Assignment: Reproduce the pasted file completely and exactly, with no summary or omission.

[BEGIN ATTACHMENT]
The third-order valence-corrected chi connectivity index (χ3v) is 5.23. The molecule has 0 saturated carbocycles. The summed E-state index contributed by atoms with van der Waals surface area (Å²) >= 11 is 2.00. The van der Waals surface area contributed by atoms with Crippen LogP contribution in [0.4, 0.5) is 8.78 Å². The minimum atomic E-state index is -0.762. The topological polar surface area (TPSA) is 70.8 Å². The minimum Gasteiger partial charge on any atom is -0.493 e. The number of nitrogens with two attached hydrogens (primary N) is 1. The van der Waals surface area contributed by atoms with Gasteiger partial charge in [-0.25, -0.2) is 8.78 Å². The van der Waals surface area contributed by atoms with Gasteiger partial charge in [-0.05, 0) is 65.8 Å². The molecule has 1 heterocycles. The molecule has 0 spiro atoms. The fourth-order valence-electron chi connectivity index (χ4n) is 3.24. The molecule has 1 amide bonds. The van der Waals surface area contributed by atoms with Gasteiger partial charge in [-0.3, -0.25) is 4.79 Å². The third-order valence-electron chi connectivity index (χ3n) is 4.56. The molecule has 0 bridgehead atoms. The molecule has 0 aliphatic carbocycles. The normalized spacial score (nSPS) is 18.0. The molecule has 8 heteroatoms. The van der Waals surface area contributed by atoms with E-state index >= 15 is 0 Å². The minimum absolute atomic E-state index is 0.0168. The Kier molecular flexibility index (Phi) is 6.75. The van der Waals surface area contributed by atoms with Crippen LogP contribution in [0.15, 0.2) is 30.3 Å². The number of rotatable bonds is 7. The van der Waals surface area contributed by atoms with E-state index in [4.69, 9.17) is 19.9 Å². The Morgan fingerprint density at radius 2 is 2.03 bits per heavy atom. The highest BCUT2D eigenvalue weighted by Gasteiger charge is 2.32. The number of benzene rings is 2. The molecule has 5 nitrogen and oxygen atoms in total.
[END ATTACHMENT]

The third-order valence-corrected chi connectivity index (χ3v) is 5.23. The molecule has 0 saturated carbocycles. The summed E-state index contributed by atoms with van der Waals surface area (Å²) >= 11 is 2.00. The van der Waals surface area contributed by atoms with Crippen LogP contribution in [0.4, 0.5) is 8.78 Å². The minimum atomic E-state index is -0.762. The topological polar surface area (TPSA) is 70.8 Å². The minimum Gasteiger partial charge on any atom is -0.493 e. The number of nitrogens with two attached hydrogens (primary N) is 1. The van der Waals surface area contributed by atoms with Gasteiger partial charge in [-0.25, -0.2) is 8.78 Å². The van der Waals surface area contributed by atoms with Gasteiger partial charge in [-0.05, 0) is 65.8 Å². The molecule has 1 heterocycles. The molecule has 0 spiro atoms. The fourth-order valence-electron chi connectivity index (χ4n) is 3.24. The molecule has 1 amide bonds. The van der Waals surface area contributed by atoms with Gasteiger partial charge in [-0.3, -0.25) is 4.79 Å². The third-order valence-electron chi connectivity index (χ3n) is 4.56. The molecule has 0 bridgehead atoms. The molecule has 0 aliphatic carbocycles. The normalized spacial score (nSPS) is 18.0. The molecule has 8 heteroatoms. The van der Waals surface area contributed by atoms with E-state index >= 15 is 0 Å². The minimum absolute atomic E-state index is 0.0168. The Kier molecular flexibility index (Phi) is 6.75. The van der Waals surface area contributed by atoms with Crippen LogP contribution in [0.15, 0.2) is 30.3 Å². The number of rotatable bonds is 7. The van der Waals surface area contributed by atoms with E-state index in [4.69, 9.17) is 19.9 Å². The Morgan fingerprint density at radius 2 is 2.03 bits per heavy atom. The highest BCUT2D eigenvalue weighted by Gasteiger charge is 2.32. The number of benzene rings is 2. The molecule has 5 nitrogen and oxygen atoms in total.